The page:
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Old 27-07-2016, 15:50   #12
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Re: How necessary is ASA

The OP said Caribbean "mainly." In the med it can be different. Some countries require a recognized certificate to charter. If you take the correct ASA courses, they will then issue you some sort of certificate, that I have read (don't know from experience, maybe others do) that will be accepted in the med.
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Old 27-07-2016, 16:14   #13
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Re: How necessary is ASA

I don't know much about the program, but this may be a less expensive route, especially if you are an United States Power Squadron, (USPS),member.
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Old 27-07-2016, 17:49   #14
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Re: How necessary is ASA

I had a similar situation and did not bother to get an ASA certificate either. I feel like ASA is gouging the consumer by charging such high fees even if you just want to do the test out. I chartered a couple times and it was not an issue in the US or Carribean. However, Europe now requires all captains (charter and private) to have certificates of competency. You can get an international sailing competence certificate from ASA if you complete ASA 101 - 104 (and pay another fee).
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Old 27-07-2016, 19:48   #15
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Re: How necessary is ASA

I really believe in learning as much as possible about sailing, seamanship, coastal navigation and piloting, marine weather, signal lights an day shapes, etc. The list never seems to end. There is so much to learn, that most of us old salts are still learning. We will never know it all. Impossible.

35 or more years ago, long before ASA came on the scene, I joined a sailing club that required you to take lessons. The instruction and instructors were excellent. The courses were organized and comprehensive.

It was no nonsense and demanding.

Basic lessons: 3 lessons total 9 hours, plus a written test.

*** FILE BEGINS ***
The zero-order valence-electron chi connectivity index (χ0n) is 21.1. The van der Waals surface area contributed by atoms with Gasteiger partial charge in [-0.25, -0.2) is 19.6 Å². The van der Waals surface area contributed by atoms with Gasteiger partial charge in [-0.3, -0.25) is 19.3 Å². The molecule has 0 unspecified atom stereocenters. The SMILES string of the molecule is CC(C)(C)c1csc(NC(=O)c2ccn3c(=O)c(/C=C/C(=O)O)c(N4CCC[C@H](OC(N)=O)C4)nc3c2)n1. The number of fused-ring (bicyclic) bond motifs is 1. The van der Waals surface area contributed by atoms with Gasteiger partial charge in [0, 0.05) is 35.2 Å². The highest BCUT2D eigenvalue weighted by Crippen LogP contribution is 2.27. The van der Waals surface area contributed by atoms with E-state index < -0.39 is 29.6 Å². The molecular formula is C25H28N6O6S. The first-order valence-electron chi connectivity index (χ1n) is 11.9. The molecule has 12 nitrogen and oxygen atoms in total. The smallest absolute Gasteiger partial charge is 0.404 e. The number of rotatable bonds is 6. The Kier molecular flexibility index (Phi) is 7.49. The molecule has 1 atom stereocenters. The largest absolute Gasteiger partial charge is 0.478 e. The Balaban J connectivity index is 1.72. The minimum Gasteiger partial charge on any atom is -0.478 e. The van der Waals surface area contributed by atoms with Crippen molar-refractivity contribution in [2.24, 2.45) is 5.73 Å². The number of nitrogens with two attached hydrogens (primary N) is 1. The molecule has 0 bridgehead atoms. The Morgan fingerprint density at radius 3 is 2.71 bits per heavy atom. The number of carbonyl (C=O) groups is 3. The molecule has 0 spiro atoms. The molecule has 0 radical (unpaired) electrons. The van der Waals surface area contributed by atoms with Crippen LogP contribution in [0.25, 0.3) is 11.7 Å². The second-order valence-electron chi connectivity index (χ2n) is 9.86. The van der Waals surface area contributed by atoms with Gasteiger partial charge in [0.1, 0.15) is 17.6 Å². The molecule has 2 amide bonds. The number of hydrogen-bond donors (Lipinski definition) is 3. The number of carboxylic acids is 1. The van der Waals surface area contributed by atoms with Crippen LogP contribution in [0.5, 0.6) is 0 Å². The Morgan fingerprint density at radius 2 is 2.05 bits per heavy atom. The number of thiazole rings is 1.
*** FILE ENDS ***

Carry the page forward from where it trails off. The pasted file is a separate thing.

Those lessons were on 30 foot vessels that included departing the docks
under sail, and docking under sail. No engine running. The attitude was that you should be able to sail a sailing vessel in most any conditions, or situation.


If you passed the written, you went in to the

Intermediate .
3 lessons, 3 hrs each...9 hours. plus the written

then more on boat systems, attending an In depth systems class, that included emergencies and fire fighting.



The above were in very busy Newport Harbor, Ca., lots of traffic, and right of way rules as well as collision bearings.

30 foot check ride: 3 hrs, on board, Single Handing. Instructor on board
grading your performance. Rig vessel, including tying in a reef, systems checks, stowing gear, departing under sail, everything that you learned in basic , Intermediate and systems classes. Return to docks, docking under sail single handed, handling the helm, main sheet, and dock lines.


Of course docking under power, bow and stern first, As well.


Advanced lessons, up to 45 foot vessels at sea.


4 each, 6 hr lessons. ( 24 hrs total ) Anchoring methods, man overboard at sea, reefing and sail changes ( before roller snarlers ), fog procedures and nav by depth soundings, before GPS, night sailing, etc. Plus everything that you all ready had learned.

Plus passing the written.

Alas, you are not done...


Coastal Piloting and navigation: 18 hrs class room. Pass that long written.

Then you had to work your way up from the 30 footers and increase your area of cruising, and different harbors. Build sea time.


Catalina: After so much time coastal sailing, you had to go on a Catalina Flotilla Certification cruise, with other vessels, and one or two instructor boats. Three days, with some rum and jimmy buffet time ashore tossed in.


This is just a small part of the training, but you learned and became proficient or you did not qualify to take the boats out. Our fleet ranged on
up to 55 foot sailing vessels, and then we added on the motor vessels,
40 to 55 feet and you had to go thru additional power boat safety at sea
courses, on board and class room.


Our instructors were USCG Licensed masters ( 100) tons. ( 720 days documented sea time to sit for that license )

The point being, I do believe in getting professional instruction, and I know that I am in the minority . Also, I have great respect for other sailors like the experts who post on this cruisng forum. Their wealth of knowledge is amazing. As far as I am aware, there is no other forum like this.


That is a huge unforgiving mother ocean, and we all need to put as much
in our favor as possible, and never treat her with indifference.


With all of that said, it still comes down to the individual, and their
personal sailing professionalism, abilities, good sea sense, and overall good attitude.


As to the original question, you do not need to go thru an ASA
certified school. It may get you some recognition in some of the charter companies, but you still have to fill out those resumes. And prove your ability to skipper their boats.

Fair winds and following seas.